This is a really complicated situation. On the one hand, the principle of neutrality is enshrined in the guidelines of organisations such as UNOCHA and the Red Cross and Red Crescent. The first principle in the codes of conduct outlined in annexe 2 of the Sphere handbook describes the primacy of the humanitarian imperative and that when aid is given based on this, it is not a partisan or political act. In this way, the delivery of aid supersedes the political circumstances of the affected place and by remaining neutral, there is a greater potential to deliver aid than if the organisations giving aid appeared (to the ruling powers in the affected area) to be political in any way. At the same time, Myanmar nationals working with aid agencies are pointing out the problems of this in relation to the military junta. From the article, it’s evident that the junta is central to the overlapping crises in Myanmar and some are questioning how helpful aid agencies are being if they legitimize the junta by not taking a stand against it. Moreover, since the coup, the junta has blocked international and local aid in certain areas, which violates the rights of affected people to receive humanitarian assistance as set out in the Humanitarian Charter.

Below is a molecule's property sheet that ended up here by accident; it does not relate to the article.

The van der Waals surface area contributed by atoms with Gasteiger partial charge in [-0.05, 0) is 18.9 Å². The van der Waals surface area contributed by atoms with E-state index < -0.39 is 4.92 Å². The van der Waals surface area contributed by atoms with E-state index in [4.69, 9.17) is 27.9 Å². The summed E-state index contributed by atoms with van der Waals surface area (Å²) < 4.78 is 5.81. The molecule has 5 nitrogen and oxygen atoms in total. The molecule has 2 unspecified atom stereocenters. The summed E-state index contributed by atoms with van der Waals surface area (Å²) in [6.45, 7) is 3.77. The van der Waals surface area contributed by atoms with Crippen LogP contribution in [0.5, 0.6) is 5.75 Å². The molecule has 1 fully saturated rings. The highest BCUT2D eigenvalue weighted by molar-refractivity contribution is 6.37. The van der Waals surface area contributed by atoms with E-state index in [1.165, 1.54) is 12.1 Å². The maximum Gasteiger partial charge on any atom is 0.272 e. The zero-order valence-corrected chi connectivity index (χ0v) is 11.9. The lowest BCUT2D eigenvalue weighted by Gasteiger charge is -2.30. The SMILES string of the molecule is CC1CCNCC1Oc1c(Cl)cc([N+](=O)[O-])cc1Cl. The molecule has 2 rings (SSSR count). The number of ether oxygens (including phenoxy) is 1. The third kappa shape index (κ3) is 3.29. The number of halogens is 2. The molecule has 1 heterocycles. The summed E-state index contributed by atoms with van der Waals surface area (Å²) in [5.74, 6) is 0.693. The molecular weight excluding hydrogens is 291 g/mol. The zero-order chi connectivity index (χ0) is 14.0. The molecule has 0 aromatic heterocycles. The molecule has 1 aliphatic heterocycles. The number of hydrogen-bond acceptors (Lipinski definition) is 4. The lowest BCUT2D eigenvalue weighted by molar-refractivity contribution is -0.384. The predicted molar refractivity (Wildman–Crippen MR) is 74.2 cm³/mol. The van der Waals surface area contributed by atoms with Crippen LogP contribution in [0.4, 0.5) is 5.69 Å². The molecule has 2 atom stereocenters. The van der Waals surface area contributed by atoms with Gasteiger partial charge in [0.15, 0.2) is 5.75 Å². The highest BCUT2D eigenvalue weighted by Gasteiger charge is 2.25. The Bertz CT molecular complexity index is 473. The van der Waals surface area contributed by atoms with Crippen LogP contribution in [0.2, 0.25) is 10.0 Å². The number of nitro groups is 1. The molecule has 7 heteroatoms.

I think that it is important to remain neutral. I understand that its easy to say that when the injustices don’t affect me, and that I couldn’t properly understand just how bad it is without having the same experiences as those who are affected by the junta, but I also think it’s important for aid organisations to maintain their central role in providing assistance to communities and people affected by crises. If aid organisations were perceived to be political it could prevent them from being on the ground altogether and this would lead to a worst-case scenario where there would be affected people, under the junta, without international aid assistance.
At the same time, I think there is some scope for re-evaluating how funds are allocated. From the article, Hnin Thet Hmu Khin made the appeal for more support to local NGOs and communities in order to increase their capacity. Doing so would be in accordance with commitment 3 of the Core Humanitarian Standard which aims to strengthen local capacities and therefore does not step into the realm of politics.